The number of cases of COVID-19 on cruise ships has increased over the past month.
Trips on major cruise lines such as Disney, MSC, and others have been canceled through 2021--and even 2022. Norwegian Cruise Line has canceled all sailings through Feb. 28 and some in March, while its sister lines, Oceania Cruises and Regent Seven Seas Cruises, have cancelled itineraries through the end of March.
All other brands continue to operate as usual. The number of cases in the United States is now over 100,000 and there are now more than 7,800 deaths associated with the virus. It's possible that future outbreaks could change things for sure.
Cruise ships are required by law to give passengers the option of canceling their trips without penalty if they arrive at a port where there is an outbreak of disease. If a ship decides not to cancel trips, then everyone else on board would be given a choice about whether to continue with their journeys or not. Most travelers choose to stay on the boat even if it means being stranded in an isolated place with no way to get home unless your ship decides to make another stop.
The reason why cruises are so vulnerable to pandemics is because they're full of people traveling from one place to another when someone falls sick onboard, nobody knows how the virus spreads, and there are no enough medical facilities to treat all those who need care. Ships can't be quarantined like trains or planes so anyone infected by the virus can spread it everywhere they go.
P&O Voyages has cancelled further cruises due to persistent travel restrictions or because itineraries must be changed for operational reasons. The following cancellations have occurred: Arcadia, Aurora, Azura, and Ventura cruises have been canceled till the end of August 2021. Andros and Calypso cruises have been canceled until the end of July.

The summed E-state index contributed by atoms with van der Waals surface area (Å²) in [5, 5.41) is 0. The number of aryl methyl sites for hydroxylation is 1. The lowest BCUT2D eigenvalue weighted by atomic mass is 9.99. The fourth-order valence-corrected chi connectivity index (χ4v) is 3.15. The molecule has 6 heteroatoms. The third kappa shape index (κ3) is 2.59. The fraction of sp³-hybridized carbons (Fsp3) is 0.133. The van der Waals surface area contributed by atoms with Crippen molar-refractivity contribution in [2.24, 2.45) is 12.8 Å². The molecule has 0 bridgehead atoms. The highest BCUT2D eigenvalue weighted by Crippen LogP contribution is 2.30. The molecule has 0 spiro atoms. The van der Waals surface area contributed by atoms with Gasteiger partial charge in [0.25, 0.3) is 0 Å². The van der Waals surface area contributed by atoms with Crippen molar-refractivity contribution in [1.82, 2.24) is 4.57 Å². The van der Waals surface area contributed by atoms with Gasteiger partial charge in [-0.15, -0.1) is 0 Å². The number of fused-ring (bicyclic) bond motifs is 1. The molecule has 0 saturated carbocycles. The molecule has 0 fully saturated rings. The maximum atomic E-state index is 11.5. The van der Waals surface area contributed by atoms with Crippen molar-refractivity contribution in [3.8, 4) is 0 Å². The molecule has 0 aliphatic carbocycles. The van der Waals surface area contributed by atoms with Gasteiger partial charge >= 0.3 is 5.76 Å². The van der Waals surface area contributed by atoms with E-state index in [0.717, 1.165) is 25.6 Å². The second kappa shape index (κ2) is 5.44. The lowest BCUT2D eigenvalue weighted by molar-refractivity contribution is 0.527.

These are very bad news for all those people who have already booked their tickets and for others who might consider doing so in the future. When a cruise line cancels, it means that everyone on board will be offered a full refund - including any service charges or fees that might be involved. In some cases, this can amount to a lot of money. For example, if your cruise cost $10,000 and there's a 10% service charge, then the company is required by law to refund you $100 for every day you were scheduled to sail.
However, not all lines are equal when it comes to refunds. Some companies offer only partial refunds, such as P&O Cruises which will only give back the price of your ticket. This means that even if you want to book another cruise with them, you won't get much help from management if something goes wrong again.
It's important to note that canceling a cruise reservation does not guarantee that you will get back your deposit, if any.